Sentencing in landmark environmental law case by Environment Canada
Gemtec Ltd. and company official Robert Lutes were sentenced in Provincial Court in Moncton, New Brunswick today of violating the pollution prevention provisions of the Federal Fisheries Act. The charges relate to the deposit of acutely lethal landfill leachate that entered the Petitcodiac Watershed from the former Moncton Landfill Site.
Both Gemtec, an environmental consulting company, and Mr. Lutes, a Gemtec principal and project manager, were convicted on April 26, 2006 by Judge Yvette Finn after a five-week trail. Judge Finn fined the company $5,000 and Robert Lutes $1,000 for their involvement in the offences. In addition to the fine, Gemtec Ltd. must contribute $10,000 to the Government of Canada’s Environmental Damages Fund. Mr. Lutes must also contribute $1,000 to the Fund. The Fund, which is administered by Environment Canada, is used to restore environmental damage or to prevent environmental damage from occurring. Finally, Gemtec has been ordered to pay $10,000 to the Jonathan Creek Committee, a local environmental organization, while Mr. Lutes must pay $1,000 to the committee.
This case is a landmark in environmental protection. These convictions mark the first time that an engineering consultant company has been convicted of providing advice to a client that resulted in the client violating federal environmental law. This case has demonstrated that consultants who fail to incorporate environmental compliance into their advice to clients can and may be held accountable for their role in any resultant environmental offence.
Charges were laid by Environment Canada on March 12, 2002, against Gemtec Ltd., Gemtec Project Engineer Robert Lutes, the City of Moncton, and Moncton City Engineer Geoff Greenough after a year-long investigation by Environment Canada Enforcement Officers. The investigation was initiated as a result of a complaint made to Environment Canada by the Petitcodiac Riverkeepers, a local environmental organization.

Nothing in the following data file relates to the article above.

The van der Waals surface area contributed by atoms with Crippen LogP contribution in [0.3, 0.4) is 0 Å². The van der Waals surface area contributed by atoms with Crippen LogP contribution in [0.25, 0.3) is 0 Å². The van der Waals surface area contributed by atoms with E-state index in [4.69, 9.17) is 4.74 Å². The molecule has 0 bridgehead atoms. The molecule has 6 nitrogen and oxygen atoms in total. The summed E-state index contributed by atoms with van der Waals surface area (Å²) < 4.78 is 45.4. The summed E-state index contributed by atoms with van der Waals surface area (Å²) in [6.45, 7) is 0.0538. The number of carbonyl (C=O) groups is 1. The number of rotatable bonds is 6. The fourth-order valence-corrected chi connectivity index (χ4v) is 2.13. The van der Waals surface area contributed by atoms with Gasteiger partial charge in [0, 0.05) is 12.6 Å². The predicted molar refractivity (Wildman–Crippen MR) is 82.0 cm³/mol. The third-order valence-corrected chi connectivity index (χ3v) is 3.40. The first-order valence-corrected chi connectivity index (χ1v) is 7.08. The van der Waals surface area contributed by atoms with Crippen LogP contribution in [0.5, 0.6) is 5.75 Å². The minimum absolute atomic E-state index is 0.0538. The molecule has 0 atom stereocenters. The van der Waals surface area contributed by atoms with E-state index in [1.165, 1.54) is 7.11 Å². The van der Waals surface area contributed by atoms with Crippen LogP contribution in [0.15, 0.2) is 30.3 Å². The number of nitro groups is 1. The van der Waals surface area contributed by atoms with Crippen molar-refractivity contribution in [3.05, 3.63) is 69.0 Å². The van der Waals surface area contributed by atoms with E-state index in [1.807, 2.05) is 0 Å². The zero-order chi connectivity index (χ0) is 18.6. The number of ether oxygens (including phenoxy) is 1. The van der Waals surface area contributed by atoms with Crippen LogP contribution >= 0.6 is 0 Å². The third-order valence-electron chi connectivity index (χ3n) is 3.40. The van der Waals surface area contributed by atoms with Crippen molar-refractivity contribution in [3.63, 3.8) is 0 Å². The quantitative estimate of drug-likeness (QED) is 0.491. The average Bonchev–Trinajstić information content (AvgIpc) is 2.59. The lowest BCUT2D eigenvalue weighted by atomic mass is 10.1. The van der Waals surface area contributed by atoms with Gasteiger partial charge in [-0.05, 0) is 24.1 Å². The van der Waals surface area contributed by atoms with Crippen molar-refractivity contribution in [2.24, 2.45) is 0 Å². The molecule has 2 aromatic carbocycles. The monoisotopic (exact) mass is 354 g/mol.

Landfill leachate is a liquid substance that percolates from the ground as a result of deposited garbage mixing with rainwater and melting snow.
On September 23, 2003, the City of Moncton pleaded guilty and charges against Mr. Greenough were withdrawn by the Crown. The City paid a $35,000 fine and was ordered to take remedial measures to reduce the leachate flow from the landfill site.
Gemtec Ltd. is an engineering consulting company that was hired by the City of Moncton to provide closure options for the former Moncton landfill. Gemtec Ltd. was also contracted by the City of Moncton to implement the closure plan that it had recommended.
Environment Canada investigates alleged offences under the Canadian Environmental Protection Act, 1999 and the Fisheries Act, in order to ensure that companies, government employees and the general public comply with legislation and regulations that protect Canada’s environment.
For further information, please contact:
Gary Greene Environmental Enforcement Environment Canada (902) 426-6619